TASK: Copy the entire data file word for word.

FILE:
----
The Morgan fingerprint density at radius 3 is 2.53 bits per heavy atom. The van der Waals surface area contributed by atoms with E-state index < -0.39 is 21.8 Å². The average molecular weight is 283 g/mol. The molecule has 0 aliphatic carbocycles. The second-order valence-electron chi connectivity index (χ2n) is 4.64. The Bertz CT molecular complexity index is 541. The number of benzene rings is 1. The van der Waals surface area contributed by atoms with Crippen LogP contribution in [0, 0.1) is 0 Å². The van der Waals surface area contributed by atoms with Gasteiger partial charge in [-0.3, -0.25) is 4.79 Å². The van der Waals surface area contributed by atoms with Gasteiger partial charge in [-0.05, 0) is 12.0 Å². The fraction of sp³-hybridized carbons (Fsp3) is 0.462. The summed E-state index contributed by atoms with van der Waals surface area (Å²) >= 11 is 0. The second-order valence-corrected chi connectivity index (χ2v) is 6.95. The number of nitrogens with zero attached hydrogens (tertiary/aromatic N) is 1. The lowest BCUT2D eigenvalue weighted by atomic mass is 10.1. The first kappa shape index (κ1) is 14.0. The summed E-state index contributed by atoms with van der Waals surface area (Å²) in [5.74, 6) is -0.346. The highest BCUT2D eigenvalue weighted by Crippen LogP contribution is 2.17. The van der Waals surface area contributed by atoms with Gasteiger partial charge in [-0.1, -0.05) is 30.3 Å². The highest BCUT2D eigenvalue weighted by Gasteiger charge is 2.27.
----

The Morgan fingerprint density at radius 3 is 2.53 bits per heavy atom. The van der Waals surface area contributed by atoms with E-state index < -0.39 is 21.8 Å². The average molecular weight is 283 g/mol. The molecule has 0 aliphatic carbocycles. The second-order valence-electron chi connectivity index (χ2n) is 4.64. The Bertz CT molecular complexity index is 541. The number of benzene rings is 1. The van der Waals surface area contributed by atoms with Crippen LogP contribution in [0, 0.1) is 0 Å². The van der Waals surface area contributed by atoms with Gasteiger partial charge in [-0.3, -0.25) is 4.79 Å². The van der Waals surface area contributed by atoms with Gasteiger partial charge in [-0.05, 0) is 12.0 Å². The fraction of sp³-hybridized carbons (Fsp3) is 0.462. The summed E-state index contributed by atoms with van der Waals surface area (Å²) >= 11 is 0. The second-order valence-corrected chi connectivity index (χ2v) is 6.95. The number of nitrogens with zero attached hydrogens (tertiary/aromatic N) is 1. The lowest BCUT2D eigenvalue weighted by atomic mass is 10.1. The first kappa shape index (κ1) is 14.0. The summed E-state index contributed by atoms with van der Waals surface area (Å²) in [5.74, 6) is -0.346. The highest BCUT2D eigenvalue weighted by Crippen LogP contribution is 2.17. The van der Waals surface area contributed by atoms with Gasteiger partial charge in [-0.1, -0.05) is 30.3 Å². The highest BCUT2D eigenvalue weighted by Gasteiger charge is 2.27.